-Shreya Doshi

As kids, we have all fascinated playing the game of Super Mario. It is the game where an Italian plumber, with an iconic moustache and a red cap with a bold “M”, jumps around the world, collecting coins and defeating monsters coming from sewers. However here’s something that the super Mario fans did not know about.

Completing a game of super Mario is a mathematical equivalent of solving complex mathematical calculations. Navigating the world’s most famous plumber-Mario through one level can require the same level of hard work as solving a complex equation of math.

The most important component of the game is to jump to avoid treacherous holes and collect the coins scattered across the world. But did you know, when Mario jumps or in fact anyone jumps or throws anything into the air on earth in its uniform gravitational force, the path the person or object follows is the shape of a parabola and hence can be described via a quadratic function. Through this article, I will show you how the game has actually been coded and how, in every jump you take, you make a parabola.

Parabola is a mirror – symmetrical plane curve which is approximately U shaped.

When Mario jumps, he isn’t just going straight up and down on the y axis but rather creates a parabola to jump up and to come back down. The game would look quite silly if Mario would beam up and then beam across on the x axis and then straight down on y axis.

So, keeping these things in mind, John Rowe, a teacher, made this game called Super Mario Quadratics on a free online graphing tool called Desmos. This game is pretty indistinguishable to the real Super Mario game, but instead of a joystick, the players would have to construct and pen down various quadratics to collect coins and stars in a series of levels. I think this would clearly show you how the real Super Mario game is also coded using different permutations and combinations of parabolas and quadratics.

In the earlier rounds, a pre-made quadratic is given and that has to be edited to help Mario reach his goal. But as you progress, it gets more complex. And in the end, the players have to form a quadratic function from scratch to win the game and help Mario save Princess Peach.

Now the game may seem very challenging. But it isn’t if you understand quadratic functions and what kind of parabolas they form.

**A few simple rules of parabolas-**

- If you want to move the vertex of the parabola along the y-axis you would change the number you add or subtract from the values being squared (So in y = x
^{2}+1, the vertex of the parabola would be at the y coordinate of 1)

- If you want to move the vertex of the parabola along the x-axis you would change the number being added or subtracted from the x before it’s squared (So in y = [x-(-1)]
^{2}the vertex of the parabola would be at the x coordinate of -1)

- If you want to make the parabola thinner, you would increase the number that x is being multiplied by. If the number is negative, then the parabola would become inverse.

**Let’s start off easy by looking at some examples of various levels:**

The parabola must be in a position where Mario can jump over the coin. So as we know, if we increased the number being added after x is squared, then the jump would get bigger in the y-axis. The coin is at the (10, 6), so if we increased the +1 to a +6 then Mario would be successful in getting the coin as the parabola passes through the 6.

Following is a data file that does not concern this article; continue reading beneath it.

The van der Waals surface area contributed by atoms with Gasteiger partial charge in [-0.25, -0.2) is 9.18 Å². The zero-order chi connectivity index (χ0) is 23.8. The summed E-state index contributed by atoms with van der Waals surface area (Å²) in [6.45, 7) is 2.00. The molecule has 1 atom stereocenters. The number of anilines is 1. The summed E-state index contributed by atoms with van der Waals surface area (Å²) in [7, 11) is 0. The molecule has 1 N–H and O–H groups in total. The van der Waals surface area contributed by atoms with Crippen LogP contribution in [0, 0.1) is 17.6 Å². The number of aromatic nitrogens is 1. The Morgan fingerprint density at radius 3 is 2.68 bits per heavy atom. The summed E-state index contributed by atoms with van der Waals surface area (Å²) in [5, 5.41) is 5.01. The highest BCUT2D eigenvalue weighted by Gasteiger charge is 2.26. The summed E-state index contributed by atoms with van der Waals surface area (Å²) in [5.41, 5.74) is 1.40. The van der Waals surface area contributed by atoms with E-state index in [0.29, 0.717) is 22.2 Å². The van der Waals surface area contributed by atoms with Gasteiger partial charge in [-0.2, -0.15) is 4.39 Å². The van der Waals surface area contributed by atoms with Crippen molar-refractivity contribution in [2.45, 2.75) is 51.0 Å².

Now, let’s get into a more interesting one: level 6-

Here, you need to create 2 different quadratics to complete the level.

The 1st quadratic needs to get Mario to the 3 coins in the air and he needs to land safely onto the platform. This can be done by multiplying -0.4 in the beginning, making the parabola of perfect thickness, and it also makes sure Mario gets from one platform to the other safely. Then subtracting 0.7 from x before squaring it would mean that the vertex would be at 0.7 on the x coordinate which gives the perfect trajectory for Mario to collect all the coins. After squaring, the values are subtracted by 0.7, to have the vertex high enough to reach all the coins. **The quadratic would be: y = -0.4*(x-0.7) ^{2} -0.7**

The 2^{nd} quadratic needs to be quite thin, so we would multiply x by a small number (-3). The star is at (5.5,0) so before squaring x it would be subtracted by 5.5 so the vertex of the parabola is at 5.5 on the x-axis.** The quadratic would be: y = -3(x-5.5) ^{2}-0**

There’s many more levels on the website that you can try out, and see if you remember what you learned after reading this. I just showed one way of solving these levels, but you can write many more quadratics for just one level. So, have fun with parabolas and help Mario save Princess Peach!

If you wish to solve more such equations, just click on the link below:

References:

https://www.forbes.com/sites/quora/2016/10/21/this-is-the-math-behind-super-mario/#598121b62154

THIS IS SO WELL WRITTEN AND EXPLAINED. VERY INTERESTING ❤️🔥

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Thank you 🥰♥️

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Wonderful👍🏻😀

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Thanks!!

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This is so so good! 😍

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Thankss💯

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Awesome connection between Super Mario and Mathematics 👍👍

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Thank youuu🙈🙈

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Wonderful 😃😃

Well written 👍🏻👍🏻

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Interesting 💯

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Thanksss!!!

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